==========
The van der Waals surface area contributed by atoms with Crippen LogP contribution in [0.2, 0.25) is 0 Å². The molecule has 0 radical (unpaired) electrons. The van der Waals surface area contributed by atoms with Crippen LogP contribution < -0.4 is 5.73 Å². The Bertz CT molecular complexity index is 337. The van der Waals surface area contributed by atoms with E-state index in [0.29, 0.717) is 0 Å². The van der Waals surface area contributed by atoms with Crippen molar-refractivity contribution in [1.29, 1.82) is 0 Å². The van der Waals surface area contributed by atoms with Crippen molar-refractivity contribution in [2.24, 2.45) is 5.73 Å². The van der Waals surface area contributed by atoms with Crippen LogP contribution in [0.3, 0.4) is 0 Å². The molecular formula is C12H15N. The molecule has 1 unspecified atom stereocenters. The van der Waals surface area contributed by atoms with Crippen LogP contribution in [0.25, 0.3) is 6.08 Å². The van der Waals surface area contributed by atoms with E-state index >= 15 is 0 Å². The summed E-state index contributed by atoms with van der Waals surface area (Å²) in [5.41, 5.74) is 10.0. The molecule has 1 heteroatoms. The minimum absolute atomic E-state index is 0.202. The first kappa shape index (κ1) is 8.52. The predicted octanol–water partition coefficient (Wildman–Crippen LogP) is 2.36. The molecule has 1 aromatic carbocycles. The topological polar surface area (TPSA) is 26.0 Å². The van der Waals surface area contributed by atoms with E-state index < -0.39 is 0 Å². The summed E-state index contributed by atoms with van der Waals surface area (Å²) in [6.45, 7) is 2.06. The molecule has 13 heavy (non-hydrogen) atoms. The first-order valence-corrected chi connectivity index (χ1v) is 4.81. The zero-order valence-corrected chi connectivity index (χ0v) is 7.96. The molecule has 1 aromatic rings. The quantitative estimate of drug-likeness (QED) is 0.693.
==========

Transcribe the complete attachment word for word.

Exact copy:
The van der Waals surface area contributed by atoms with Crippen LogP contribution in [0.2, 0.25) is 0 Å². The molecule has 0 radical (unpaired) electrons. The van der Waals surface area contributed by atoms with Crippen LogP contribution < -0.4 is 5.73 Å². The Bertz CT molecular complexity index is 337. The van der Waals surface area contributed by atoms with E-state index in [0.29, 0.717) is 0 Å². The van der Waals surface area contributed by atoms with Crippen molar-refractivity contribution in [1.29, 1.82) is 0 Å². The van der Waals surface area contributed by atoms with Crippen molar-refractivity contribution in [2.24, 2.45) is 5.73 Å². The van der Waals surface area contributed by atoms with Crippen LogP contribution in [0.3, 0.4) is 0 Å². The molecular formula is C12H15N. The molecule has 1 unspecified atom stereocenters. The van der Waals surface area contributed by atoms with Crippen LogP contribution in [0.25, 0.3) is 6.08 Å². The van der Waals surface area contributed by atoms with E-state index >= 15 is 0 Å². The summed E-state index contributed by atoms with van der Waals surface area (Å²) in [5.41, 5.74) is 10.0. The molecule has 1 heteroatoms. The minimum absolute atomic E-state index is 0.202. The first kappa shape index (κ1) is 8.52. The predicted octanol–water partition coefficient (Wildman–Crippen LogP) is 2.36. The molecule has 1 aromatic carbocycles. The topological polar surface area (TPSA) is 26.0 Å². The van der Waals surface area contributed by atoms with E-state index < -0.39 is 0 Å². The summed E-state index contributed by atoms with van der Waals surface area (Å²) in [6.45, 7) is 2.06. The molecule has 13 heavy (non-hydrogen) atoms. The first-order valence-corrected chi connectivity index (χ1v) is 4.81. The zero-order valence-corrected chi connectivity index (χ0v) is 7.96. The molecule has 1 aromatic rings. The quantitative estimate of drug-likeness (QED) is 0.693.